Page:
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(Spring Training) Blue Jays manager believes Ryu Hyun-jin can help infielders improve

All News 09:21 February 16, 2020

By Yoo Jee-ho

DUNEDIN, United States, Feb. 15 (Yonhap) -- As a former infielder, Toronto Blue Jays manager Charlie Montoyo liked to be involved in games, taking as many grounders as he could.

He wants his young infielders to feel the same, now that the Jays have signed one of baseball's top groundball pitchers in Ryu Hyun-jin.

Toronto Blue Jays manager Charlie Montoyo smiles while speaking to the media at TD Ballpark in Dunedin, Florida, on Feb. 15, 2020. (Yonhap)

Since pitchers and catchers began their spring training here in Florida on Thursday, Montoyo has been extolling virtues of having Ryu in the rotation, citing the South Korean pitcher's professionalism, methodical planning and leadership.

Speaking to the media on Saturday at TD Ballpark, Montoyo was asked if having a groundball pitcher like Ryu could help his infielders.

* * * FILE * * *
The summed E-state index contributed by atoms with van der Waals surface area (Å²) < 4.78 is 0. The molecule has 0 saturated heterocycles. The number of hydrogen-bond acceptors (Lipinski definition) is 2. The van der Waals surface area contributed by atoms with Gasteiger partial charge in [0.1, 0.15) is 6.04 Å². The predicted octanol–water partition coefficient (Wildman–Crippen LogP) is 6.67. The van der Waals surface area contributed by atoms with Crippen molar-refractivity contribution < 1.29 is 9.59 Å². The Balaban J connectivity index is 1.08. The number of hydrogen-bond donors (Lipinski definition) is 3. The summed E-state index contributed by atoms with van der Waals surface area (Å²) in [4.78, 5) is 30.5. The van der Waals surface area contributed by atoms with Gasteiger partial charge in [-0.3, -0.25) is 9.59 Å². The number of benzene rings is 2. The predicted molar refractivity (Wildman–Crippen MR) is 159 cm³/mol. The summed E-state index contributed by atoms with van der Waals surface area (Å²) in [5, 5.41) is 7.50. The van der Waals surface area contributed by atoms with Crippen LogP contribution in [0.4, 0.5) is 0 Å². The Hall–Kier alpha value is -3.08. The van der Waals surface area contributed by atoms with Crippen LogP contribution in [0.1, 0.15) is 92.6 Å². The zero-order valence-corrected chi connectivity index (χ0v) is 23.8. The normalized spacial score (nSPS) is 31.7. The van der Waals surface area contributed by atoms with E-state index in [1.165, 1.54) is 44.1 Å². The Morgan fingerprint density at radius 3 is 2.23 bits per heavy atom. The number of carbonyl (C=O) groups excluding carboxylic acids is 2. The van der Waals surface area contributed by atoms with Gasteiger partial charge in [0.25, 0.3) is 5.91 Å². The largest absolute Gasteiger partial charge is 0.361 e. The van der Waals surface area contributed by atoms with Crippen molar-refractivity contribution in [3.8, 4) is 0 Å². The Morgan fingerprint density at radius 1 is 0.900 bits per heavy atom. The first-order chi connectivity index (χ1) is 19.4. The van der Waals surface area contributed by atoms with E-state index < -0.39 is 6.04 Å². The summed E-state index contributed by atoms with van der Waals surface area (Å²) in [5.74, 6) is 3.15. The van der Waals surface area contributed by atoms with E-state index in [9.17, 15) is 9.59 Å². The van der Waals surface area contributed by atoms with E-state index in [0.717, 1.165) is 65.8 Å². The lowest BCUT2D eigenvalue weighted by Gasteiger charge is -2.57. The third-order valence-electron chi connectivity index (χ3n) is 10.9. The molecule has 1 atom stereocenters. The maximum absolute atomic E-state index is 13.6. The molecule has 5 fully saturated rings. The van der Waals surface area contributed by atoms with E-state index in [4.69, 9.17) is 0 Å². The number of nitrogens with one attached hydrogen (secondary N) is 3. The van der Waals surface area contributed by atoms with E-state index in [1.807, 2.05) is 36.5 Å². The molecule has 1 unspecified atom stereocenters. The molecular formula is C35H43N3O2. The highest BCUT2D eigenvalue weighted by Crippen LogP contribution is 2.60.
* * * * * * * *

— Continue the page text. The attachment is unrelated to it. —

"I agree with that. 100 percent," Montoyo said. "The more groundballs you get, the better you're going to get. Sometimes you go games with not many groundballs, and that's not good. You want action."

Ryu, the reigning ERA champion in the majors and the 2019 National League (NL) Cy Young Award runner-up, ranked ninth in the majors with a 50.4 percent groundball rate. It means just over half the balls in play against him were on the ground.

Advanced statistics showed that the Blue Jays had one of the worst infield defenses in baseball last season. Three of the four -- Cavan Biggio at second, Bo Bichette at shortstop and Vladimir Guerrero Jr. at third -- all made their major league debuts in 2019, and their inexperience was likely the biggest culprit for some unsightly numbers.

Toronto Blue Jays shortstop Bo Bichette speaks to the media at TD Ballpark in Dunedin, Florida, on Feb. 15, 2020. (Yonhap)

Bichette echoed his manager's sentiment that he prefers to stay involved, mentally and physically, during games.

"Somebody that gets a lot of groundballs is easy to play behind. There's no downtime," he told reporters Saturday. "You're not just sitting there and watching him strike out everybody. You're going to be engaged. You're going to be ready. (I am) really excited to help him out and work hard to make sure he has an easy time to win games."


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